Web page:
Seminar on Debt: The First 5000 Years – Reply — Crooked Timber: Henry 04.02.12 at 9:58 pm: David Graeber is now on teh Twitter, telling folks that he’s going to stop paying attention to me, because I’m apparently a Bernard Lewis groupy, as well as a denier of the Nakba and Armenian genocide. This on the basis of a driveby tweet from a random nutter. I’ll merely note this for the record in re: his standards of good argument as described above. My personal feelings about Graeber are much as you might imagine, following this display, but I will genuinely do my best to put this aside in my reply to his reply, since I think there are some interesting issues to be discussed. In addition, as I stated in the original post, I still think there are many good elements to the book, contra his claim that I am lying about the book in order to delegitimize him. I just don’t think those bits are present in the last chapter.
There can be no ongoing discourse without some degree of moderation, if only to kill off the hardcore trolls. It takes rather more moderation than that to create a complex, nuanced, civil discourse. If you want that to happen, you have to give of yourself. Providing the space but not tending the conversation is like expecting that your front yard will automatically turn itself into a garden.
Once you have a well-established online conversation space, with enough regulars to explain the local mores to newcomers, they’ll do a lot of the policing themselves.
You own the space. You host the conversation. You don’t own the community. Respect their needs. For instance, if you’re going away for a while, don’t shut down your comment area. Give them an open thread to play with, so they’ll still be there when you get back.
Message persistence rewards people who write good comments.
Over-specific rules are an invitation to people who get off on gaming the system.
Civil speech and impassioned speech are not opposed and mutually exclusive sets. Being interesting trumps any amount of conventional politeness.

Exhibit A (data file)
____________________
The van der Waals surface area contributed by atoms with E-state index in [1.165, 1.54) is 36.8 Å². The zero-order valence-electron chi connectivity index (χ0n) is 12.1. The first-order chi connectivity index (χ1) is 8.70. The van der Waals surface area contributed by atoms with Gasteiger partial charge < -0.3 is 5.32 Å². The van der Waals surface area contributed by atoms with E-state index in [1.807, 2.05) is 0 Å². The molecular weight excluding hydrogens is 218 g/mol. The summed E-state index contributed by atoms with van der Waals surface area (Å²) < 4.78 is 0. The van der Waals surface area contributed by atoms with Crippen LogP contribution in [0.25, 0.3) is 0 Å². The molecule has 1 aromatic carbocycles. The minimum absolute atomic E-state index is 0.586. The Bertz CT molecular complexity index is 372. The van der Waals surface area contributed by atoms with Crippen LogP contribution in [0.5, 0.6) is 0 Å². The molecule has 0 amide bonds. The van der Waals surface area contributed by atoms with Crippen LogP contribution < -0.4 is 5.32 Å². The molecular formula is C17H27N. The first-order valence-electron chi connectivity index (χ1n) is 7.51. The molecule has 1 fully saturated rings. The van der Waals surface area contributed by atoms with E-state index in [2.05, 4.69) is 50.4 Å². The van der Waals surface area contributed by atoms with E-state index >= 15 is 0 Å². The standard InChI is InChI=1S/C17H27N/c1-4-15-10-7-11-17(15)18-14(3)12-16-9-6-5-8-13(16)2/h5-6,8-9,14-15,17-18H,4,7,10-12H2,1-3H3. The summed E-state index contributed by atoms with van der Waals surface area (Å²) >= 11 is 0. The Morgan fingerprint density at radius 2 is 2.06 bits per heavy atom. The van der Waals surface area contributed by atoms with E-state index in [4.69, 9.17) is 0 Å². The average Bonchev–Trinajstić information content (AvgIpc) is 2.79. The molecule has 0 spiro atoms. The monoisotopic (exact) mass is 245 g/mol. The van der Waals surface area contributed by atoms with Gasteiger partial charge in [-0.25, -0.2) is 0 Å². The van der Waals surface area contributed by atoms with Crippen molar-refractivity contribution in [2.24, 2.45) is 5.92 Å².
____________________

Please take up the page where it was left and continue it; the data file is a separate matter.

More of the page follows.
Things to cherish: Your regulars. A sense of community. Real expertise. Genuine engagement with the subject under discussion. Outstanding performances. Helping others. Cooperation in maintenance of a good conversation. Taking the time to teach newbies the ropes. All these things should be rewarded with your attention and praise. And if you get a particularly good comment, consider adding it to the original post.
Grant more lenience to participants who are only part-time jerks, as long as they’re valuable the rest of the time.
If you judge that a post is offensive, upsetting, or just plain unpleasant, it’s important to get rid of it, or at least make it hard to read. Do it as quickly as possible. There’s no more useless advice than to tell people to just ignore such things. We can’t. We automatically read what falls under our eyes.
Another important rule: You can let one jeering, unpleasant jerk hang around for a while, but the minute you get two or more of them egging each other on, they both have to go, and all their recent messages with them. There are others like them prowling the net, looking for just that kind of situation. More of them will turn up, and they’ll encourage each other to behave more and more outrageously. Kill them quickly and have no regrets.
You can’t automate intelligence. In theory, systems like Slashdot’s ought to work better than they do. Maintaining a conversation is a task for human beings.
Disemvowelling works. Consider it.
If someone you’ve disemvowelled comes back and behaves, forgive and forget their earlier gaffes. You’re acting in the service of civility, not abstract justice.